The US could take a hint from Israel on this one

Trudel Pare, Opinions Editor

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Fashion models have become too thin. Starting with models like Twiggy in the 1960s, the ideals of beauty for women have been getting thinner and thinner throughout the twentieth century. In Israel recently, a law was passed to halt this alarming trend of women who have begun to be described as walking hangers.

Any model with a body mass index of less than 18.5 will not be allowed to work as a model in Israel. Any company who decides to digitally alter their models must place some kind of disclaimer on the picture stating that the person pictured has been digitally altered. This law, however, does not apply to foreign publications sold in Israel.

This law is aimed at the growing percentage of young women who suffer from eating disorders in Israel. Currently, about 2% of the country’s women suffer from severe eating disorders, and this number is closely paralleled throughout the developed world. Proponents of the law say that it is entirely reasonable, and that it is simply meant to demonstrate to the public that the standards of beauty advertised in many magazines is unrealistic and unattainable.

They have a very fair point; a BMI of 18.5 is indicative of borderline malnutrition, and anything under that would be too thin for a safe lifestyle for most women. Additionally, for an average 5’8” model, a BMI of 18.5 translates roughly to 119 pounds, which is not extremely restrictive when looking at the average model. Only about 5% of women have a BMI that naturally falls under 18.5.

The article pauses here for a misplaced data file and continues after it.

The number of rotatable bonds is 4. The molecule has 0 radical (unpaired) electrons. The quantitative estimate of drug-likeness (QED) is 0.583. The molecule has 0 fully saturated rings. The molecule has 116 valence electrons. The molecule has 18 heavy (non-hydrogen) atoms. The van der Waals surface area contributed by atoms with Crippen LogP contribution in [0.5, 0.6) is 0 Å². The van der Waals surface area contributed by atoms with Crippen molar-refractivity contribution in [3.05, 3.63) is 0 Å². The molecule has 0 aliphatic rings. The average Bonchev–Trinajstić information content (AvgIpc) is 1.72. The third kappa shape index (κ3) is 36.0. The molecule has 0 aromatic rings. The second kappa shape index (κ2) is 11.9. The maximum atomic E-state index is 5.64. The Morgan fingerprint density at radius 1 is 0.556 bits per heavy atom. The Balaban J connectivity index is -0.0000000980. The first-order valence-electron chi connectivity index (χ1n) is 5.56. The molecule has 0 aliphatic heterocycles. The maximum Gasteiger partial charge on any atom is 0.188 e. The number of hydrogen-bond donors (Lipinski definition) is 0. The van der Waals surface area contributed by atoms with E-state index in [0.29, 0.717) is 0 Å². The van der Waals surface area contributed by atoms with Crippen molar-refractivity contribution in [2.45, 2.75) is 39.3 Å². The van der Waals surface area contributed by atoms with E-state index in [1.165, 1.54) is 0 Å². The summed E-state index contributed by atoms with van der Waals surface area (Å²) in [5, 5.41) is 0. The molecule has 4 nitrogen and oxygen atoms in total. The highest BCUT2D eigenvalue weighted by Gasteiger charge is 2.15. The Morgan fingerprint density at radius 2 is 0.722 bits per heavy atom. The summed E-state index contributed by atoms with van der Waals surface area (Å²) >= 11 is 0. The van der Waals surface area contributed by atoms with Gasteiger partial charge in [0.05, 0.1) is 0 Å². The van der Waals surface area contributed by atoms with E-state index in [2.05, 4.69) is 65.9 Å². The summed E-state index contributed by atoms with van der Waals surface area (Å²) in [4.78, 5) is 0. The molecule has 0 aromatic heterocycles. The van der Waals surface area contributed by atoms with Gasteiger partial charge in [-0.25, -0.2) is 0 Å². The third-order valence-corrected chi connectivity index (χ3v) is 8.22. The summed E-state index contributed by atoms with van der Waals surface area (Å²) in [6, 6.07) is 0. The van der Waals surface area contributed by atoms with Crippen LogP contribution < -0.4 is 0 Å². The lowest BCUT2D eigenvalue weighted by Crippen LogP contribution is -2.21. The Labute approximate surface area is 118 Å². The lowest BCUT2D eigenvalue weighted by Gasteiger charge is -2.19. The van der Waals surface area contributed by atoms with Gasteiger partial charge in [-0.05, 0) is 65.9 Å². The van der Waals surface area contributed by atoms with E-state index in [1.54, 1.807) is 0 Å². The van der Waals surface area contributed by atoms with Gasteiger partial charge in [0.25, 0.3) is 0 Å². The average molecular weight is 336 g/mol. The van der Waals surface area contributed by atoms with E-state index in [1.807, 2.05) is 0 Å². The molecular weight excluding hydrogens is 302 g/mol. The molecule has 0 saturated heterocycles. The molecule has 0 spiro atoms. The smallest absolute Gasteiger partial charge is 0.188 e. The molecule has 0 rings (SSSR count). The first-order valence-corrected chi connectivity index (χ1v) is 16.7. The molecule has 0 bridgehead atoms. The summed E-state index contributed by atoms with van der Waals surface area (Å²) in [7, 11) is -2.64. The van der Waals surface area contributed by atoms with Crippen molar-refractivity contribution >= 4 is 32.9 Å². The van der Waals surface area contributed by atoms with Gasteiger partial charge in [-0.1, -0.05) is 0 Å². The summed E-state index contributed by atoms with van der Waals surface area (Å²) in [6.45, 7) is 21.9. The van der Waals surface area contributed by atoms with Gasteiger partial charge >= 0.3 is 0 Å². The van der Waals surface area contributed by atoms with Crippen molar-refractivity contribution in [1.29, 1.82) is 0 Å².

Opponents of the bill, however, argue for that five percent. Top Israeli model Adi Neumann says that she won’t be able to work under the new law because her BMI is naturally 18.3. She and other critics suggest that instead of cutting off models that are under the arbitrary line of a BMI of 18.5, they should require women to go to doctors and get regular checkups while modeling, and maintain a healthy lifestyle and diet no matter what their body type.

Other guidelines around the world use the BMI, however; fashion shows in Madrid ban models with a BMI of less than 18, and Milan bans women with a BMI of less than 18.5.

Despite the critics’ beliefs, these regulations are both necessary and timely. Increasing rates of anorexia and bulimia have are not simply a minor issue anymore. Recently, a model from Uruguay died of an anorexia-related heart failure after a runway show. Deaths like this have occurred around the world, and the fashion industry has turned a blind eye to it, preferring to instead rake in millions of dollars at the expense of these women. In the words of Legislator Adato, “On the one hand, maybe we’ll hurt a few models. On the other hand, we’ll save a lot of children.”

The United States needs to take a hint from Israel. After the Dove campaign for Real Beauty turned out to be something of a scam, women and girls need something to look up to that is not a photo-shopped image of an already beautiful woman. Teachers, executives, and even the media preach messages of self-esteem and confidence to young women, but the fashion industry is taking the most beautiful group of women they could find and telling them that they are not good enough. This dichotomy should not be tolerated by women, who should stand up and demand answers from a fashion industry that is self-regulated, badly, and a government that is sitting by and watching that happen.

Sources
http://online.wsj.com/article/SB10001424052702304636404577293520908083852.html
http://theweek.com/article/index/204565/doves-real-beauty-campaign-hypocritical

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The US could take a hint from Israel on this one